By Sarah Krouse 

New Mexico officials are offering grocery stores, retailers and other essential businesses a way to avoid shutdowns when workers become infected with Covid-19: regularly test all employees.

Supermarkets, big-box retailers and hotels that pay for regular testing and contact tracing of their workers will be exempt from two-week shutdowns the state has imposed on stores with infected employees as cases rise. Under the new agreement, companies must foot the bill for the measures, test workers every two weeks and share those plans with New Mexico health officials.

The voluntary agreement offered to essential businesses is the latest attempt by public-health officials and companies to balance workplace safety and mitigate spread of the coronavirus during the pandemic's worst phase to date. The typically busy holiday shopping season opens the day after Thanksgiving.

More businesses, schools and other facilities are using Covid-19 testing as a proactive screening measure rather than a tool to respond when they learn of outbreaks.

New Mexico has implemented a stay-at-home order that shut down nonessential businesses such as gyms and salons through Nov. 30. Grocery stores and other retailers like Walmart Inc. and Target Corp. that derive more than a third of their revenue from food sales remain open while other big-box chains like Dick's Sporting Goods Inc. and department stores can only open for curbside pickups.

Before offering the testing-program agreement Tuesday, the state had also shut down businesses for 14 days after some workers have tested positive and added others to a watch list. Locations that have been shut for two weeks thus far include several Walmart and Albertsons Cos. stores, state records show.

A Walmart spokesman said the company was New Mexico's largest employer and had already entered into an agreement with officials to test all its employees there every two weeks. It has received a draft contract from the state and is reviewing it internally, he added. Albertsons didn't immediately respond to a request for comment.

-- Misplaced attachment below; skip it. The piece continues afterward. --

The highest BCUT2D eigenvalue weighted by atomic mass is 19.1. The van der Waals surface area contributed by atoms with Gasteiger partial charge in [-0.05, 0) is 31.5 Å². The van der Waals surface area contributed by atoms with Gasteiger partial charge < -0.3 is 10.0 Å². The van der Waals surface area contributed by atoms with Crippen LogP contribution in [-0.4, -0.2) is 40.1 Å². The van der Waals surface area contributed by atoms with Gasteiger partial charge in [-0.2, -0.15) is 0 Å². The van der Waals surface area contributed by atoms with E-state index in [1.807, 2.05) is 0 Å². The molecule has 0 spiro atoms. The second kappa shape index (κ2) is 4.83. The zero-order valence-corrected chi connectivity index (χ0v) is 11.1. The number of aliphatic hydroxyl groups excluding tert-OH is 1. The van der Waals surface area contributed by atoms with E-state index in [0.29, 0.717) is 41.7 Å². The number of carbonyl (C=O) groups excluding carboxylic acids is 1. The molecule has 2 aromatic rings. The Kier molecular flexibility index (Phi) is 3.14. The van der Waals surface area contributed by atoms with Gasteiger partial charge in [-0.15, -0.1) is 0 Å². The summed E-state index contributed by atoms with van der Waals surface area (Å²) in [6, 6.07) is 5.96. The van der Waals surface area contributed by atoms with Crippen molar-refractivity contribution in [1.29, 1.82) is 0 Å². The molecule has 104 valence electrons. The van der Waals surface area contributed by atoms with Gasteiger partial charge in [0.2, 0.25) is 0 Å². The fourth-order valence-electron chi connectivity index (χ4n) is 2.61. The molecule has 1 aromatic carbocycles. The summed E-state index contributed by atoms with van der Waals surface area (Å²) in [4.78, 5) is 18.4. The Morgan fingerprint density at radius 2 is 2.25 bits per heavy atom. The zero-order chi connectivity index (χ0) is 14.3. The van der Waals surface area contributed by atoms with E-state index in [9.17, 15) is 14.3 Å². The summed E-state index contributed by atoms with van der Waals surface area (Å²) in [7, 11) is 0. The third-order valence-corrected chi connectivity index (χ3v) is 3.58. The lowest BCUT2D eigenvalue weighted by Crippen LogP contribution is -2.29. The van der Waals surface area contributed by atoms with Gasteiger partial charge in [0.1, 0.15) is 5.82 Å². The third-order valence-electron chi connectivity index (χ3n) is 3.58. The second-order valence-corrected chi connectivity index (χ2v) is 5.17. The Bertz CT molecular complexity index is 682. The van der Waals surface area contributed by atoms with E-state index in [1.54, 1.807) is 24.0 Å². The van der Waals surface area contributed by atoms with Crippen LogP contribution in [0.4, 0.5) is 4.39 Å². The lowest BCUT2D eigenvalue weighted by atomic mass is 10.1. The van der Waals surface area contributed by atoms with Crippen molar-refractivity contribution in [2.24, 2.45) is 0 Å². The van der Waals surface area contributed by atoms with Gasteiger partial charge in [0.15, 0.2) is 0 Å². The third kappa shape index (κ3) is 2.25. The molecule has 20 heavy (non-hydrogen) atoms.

"By incentivizing businesses to participate in a regular surveillance testing program, we are keeping New Mexicans safe, slowing the spread of COVID19, and preventing additional closures of essential businesses," James Kenney, secretary of the New Mexico Environment Department, said in a statement.

A spokeswoman for the National Retail Federation says the latest New Mexico restrictions "ignore everything we have learned as a country and will intensify the hardships of its citizens," adding that retailers have invested in safety measures and stores "are not a source of rampant community spread." The organization called for policies based on how stores operate, not what items they sell, she added.

New Mexico is one of many states revising workplace safety protocols as the pandemic stretches on and intensifies.

California officials last week passed emergency temporary standards that require companies to have written Covid-19 prevention protocols including offering testing to workers who were exposed to infected people, providing face coverings and crafting outbreak-response plans.

Some medical and testing advisers say mandatory testing of retail workers is likely to add a significant amount of demand for diagnostic testing and is likely to require companies to source a dedicated supply to ensure they can stay open.

"Employers need to be better prepared with testing outside their health plans and we need to be aware of the impact of that on the public health testing infrastructure," said Brock Anderson, executive director at CMO onDemand, which offers temporary corporate medical directors to businesses.

Demand for testing has surged ahead of Thanksgiving as cases rise and people seek tests before traveling or visiting family. Hospitalizations, which have set new records every day for two weeks, hit a fresh high of 85,836 on Nov. 23, according to the Covid Tracking Project.

 

(END) Dow Jones Newswires

November 25, 2020 15:36 ET (20:36 GMT)

Copyright (c) 2020 Dow Jones & Company, Inc.
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